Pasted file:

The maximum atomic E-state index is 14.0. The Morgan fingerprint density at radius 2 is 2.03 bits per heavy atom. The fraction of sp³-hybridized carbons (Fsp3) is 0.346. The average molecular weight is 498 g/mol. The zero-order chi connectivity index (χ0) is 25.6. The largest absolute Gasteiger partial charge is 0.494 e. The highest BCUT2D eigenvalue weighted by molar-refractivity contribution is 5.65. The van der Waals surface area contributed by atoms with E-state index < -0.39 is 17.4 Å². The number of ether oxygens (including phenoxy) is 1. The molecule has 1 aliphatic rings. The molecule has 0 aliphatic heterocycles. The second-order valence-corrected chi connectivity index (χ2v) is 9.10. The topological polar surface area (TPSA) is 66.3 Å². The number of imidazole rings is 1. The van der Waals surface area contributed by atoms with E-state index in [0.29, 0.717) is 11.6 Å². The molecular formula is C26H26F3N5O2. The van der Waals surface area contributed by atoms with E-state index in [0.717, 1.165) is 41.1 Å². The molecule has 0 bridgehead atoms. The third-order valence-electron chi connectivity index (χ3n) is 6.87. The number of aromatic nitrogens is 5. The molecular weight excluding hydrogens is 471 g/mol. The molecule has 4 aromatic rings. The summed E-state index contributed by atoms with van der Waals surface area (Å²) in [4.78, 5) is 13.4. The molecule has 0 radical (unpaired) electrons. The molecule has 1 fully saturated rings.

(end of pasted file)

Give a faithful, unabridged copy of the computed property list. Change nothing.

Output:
The maximum atomic E-state index is 14.0. The Morgan fingerprint density at radius 2 is 2.03 bits per heavy atom. The fraction of sp³-hybridized carbons (Fsp3) is 0.346. The average molecular weight is 498 g/mol. The zero-order chi connectivity index (χ0) is 25.6. The largest absolute Gasteiger partial charge is 0.494 e. The highest BCUT2D eigenvalue weighted by molar-refractivity contribution is 5.65. The van der Waals surface area contributed by atoms with E-state index < -0.39 is 17.4 Å². The number of ether oxygens (including phenoxy) is 1. The molecule has 1 aliphatic rings. The molecule has 0 aliphatic heterocycles. The second-order valence-corrected chi connectivity index (χ2v) is 9.10. The topological polar surface area (TPSA) is 66.3 Å². The number of imidazole rings is 1. The van der Waals surface area contributed by atoms with E-state index in [0.29, 0.717) is 11.6 Å². The molecular formula is C26H26F3N5O2. The van der Waals surface area contributed by atoms with E-state index in [0.717, 1.165) is 41.1 Å². The molecule has 0 bridgehead atoms. The third-order valence-electron chi connectivity index (χ3n) is 6.87. The number of aromatic nitrogens is 5. The molecular weight excluding hydrogens is 471 g/mol. The molecule has 4 aromatic rings. The summed E-state index contributed by atoms with van der Waals surface area (Å²) in [4.78, 5) is 13.4. The molecule has 0 radical (unpaired) electrons. The molecule has 1 fully saturated rings.